Someone from Australia will probably have to confirm this for me, but apparently there’s a ghost story involving Lemon Tree Passage road, one where, if a group of teenagers drive really fast down the road, a ghost will appear in the form of a bright light, because a motorcyclist was killed by a bunch of teenagers years earlier. Whether this is a real ghost story or simply made up for the film, it works well enough as a hook for Lemon Tree Passage.
The film follows the exploits of three American tourists — Maya (Jessica Tovey), Sam (Nicholas Gunn), and Amelia (Pippa Black) — who meet two locals — Geordie (Tim Phillipps) and Oscar (Andrew Ryan) — and decide to speed down Lemon Tree Passage road. They see the ghost, but aren’t satisfied. Oscar gets out of the car to do some “roadside reporting.” He’s never heard from again. The ghost is seen, the car speeds past Oscar, and then his phone drops dead. A frantic search ensues, and soon enough more of the group is either dead or missing. What’s going on? Is the ghost real? Is this an elaborate prank? Or is something else afoot?
Well, you’ll have to watch the film to find out, won’t you? I’ll say this: this is pretty standard horror movie affair. Weird, incoherent flashbacks tell us that there’s certainly something going on. Traps are set that cause injury and death. Hallucinations are rampant. Ghosts pass by the camera and the characters don’t see them. We’re trying hard to scare the audience, but not necessarily the characters.
By the time you learn exactly what’s happening — and you’ll guess it far before the movie explains it, as those flashbacks aren’t quite as incoherent as the film wants you to think — you’re likely to have stopped caring. Lemon Tree Passage only runs for around 85 minutes, but it feels long. It’s a one-note horror movie, and once it beats that drum enough, you’ll have given up caring. It doesn’t help that it’s also not particularly scary. There won’t be many screams coming from you or anyone you watch it with. Maybe you’ll jump once or twice, but that’s about it.
I feel like it might have been more interesting to focus solely on this ghost story, but that probably would have only worked as a short. To extend it to feature length, something else had to happen. Whether it be a prank or reality, something is most certainly causing all of these horror scenes, and it’s up to our cast to find out — or die. Dying is an option, at least for the less-important member of the cast. You can guess right away who will be alive near the end.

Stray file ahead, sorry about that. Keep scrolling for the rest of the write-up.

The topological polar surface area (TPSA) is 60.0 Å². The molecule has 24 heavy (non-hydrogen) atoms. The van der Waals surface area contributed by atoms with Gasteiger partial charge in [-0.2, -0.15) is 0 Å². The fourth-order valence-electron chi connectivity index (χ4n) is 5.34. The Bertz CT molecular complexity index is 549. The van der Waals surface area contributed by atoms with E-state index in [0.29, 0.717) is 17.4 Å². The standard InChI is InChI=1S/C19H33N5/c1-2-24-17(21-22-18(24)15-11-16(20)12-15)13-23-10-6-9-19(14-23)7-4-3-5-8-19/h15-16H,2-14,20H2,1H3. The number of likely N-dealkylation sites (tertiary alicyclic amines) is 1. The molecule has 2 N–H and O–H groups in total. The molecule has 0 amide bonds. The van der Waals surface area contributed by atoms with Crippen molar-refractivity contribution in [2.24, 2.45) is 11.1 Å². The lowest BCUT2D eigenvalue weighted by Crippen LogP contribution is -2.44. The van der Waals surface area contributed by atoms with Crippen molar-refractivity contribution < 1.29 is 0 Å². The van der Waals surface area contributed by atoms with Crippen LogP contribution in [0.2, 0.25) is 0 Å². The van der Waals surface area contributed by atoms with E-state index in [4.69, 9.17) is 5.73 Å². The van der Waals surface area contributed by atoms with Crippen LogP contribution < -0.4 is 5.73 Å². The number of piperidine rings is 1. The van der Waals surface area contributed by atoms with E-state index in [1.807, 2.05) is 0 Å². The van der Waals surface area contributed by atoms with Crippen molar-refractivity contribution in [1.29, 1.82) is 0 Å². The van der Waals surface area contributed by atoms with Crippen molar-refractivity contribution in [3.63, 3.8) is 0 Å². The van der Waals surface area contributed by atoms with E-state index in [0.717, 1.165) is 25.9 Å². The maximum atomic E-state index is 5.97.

Lemon Tree Passage might have been scarier if the actors — outside Jessica Tovey, who was great — would have bought in a little bit more. Few scenes had the actors looking scared, there’s both overacting and underacting — often back-to-back with one another, and sometimes from the same person — and it was hard to buy at least two of the “Americans” as, well, American, since they were very obviously being played by Australians. Being American didn’t even have any impact on the plot; why not just have it be five local teenagers who want to have a bit of fun?
The film is a little bit stylish, and there are a couple of scenes set up really, really well, but most of the time we’re randomly running around the bushes as the sound design tries to make us feel scared. This is the type of film that feels very much like a debut feature (it is). There is often a lack of logic and the attempts at scaring us aren’t the most solid, but there’s some good work here that will hopefully be built upon the next time out.
Lemon Tree Passage isn’t a particularly good horror movie. It’s not scary enough, first and foremost, often substituting loud noises for genuine scares. The actors don’t buy in to the events that are happening around them, so why should the audience? There’s sometimes a lack of logic to the proceedings, even if there are some wonderfully set up scenes. It feels too long even at a brief 85 (or so) minutes. The main mystery is too easy, even though the film bills it as something that we should care about. This isn’t a success, but it will hopefully give its director the experience necessary to do something better next time.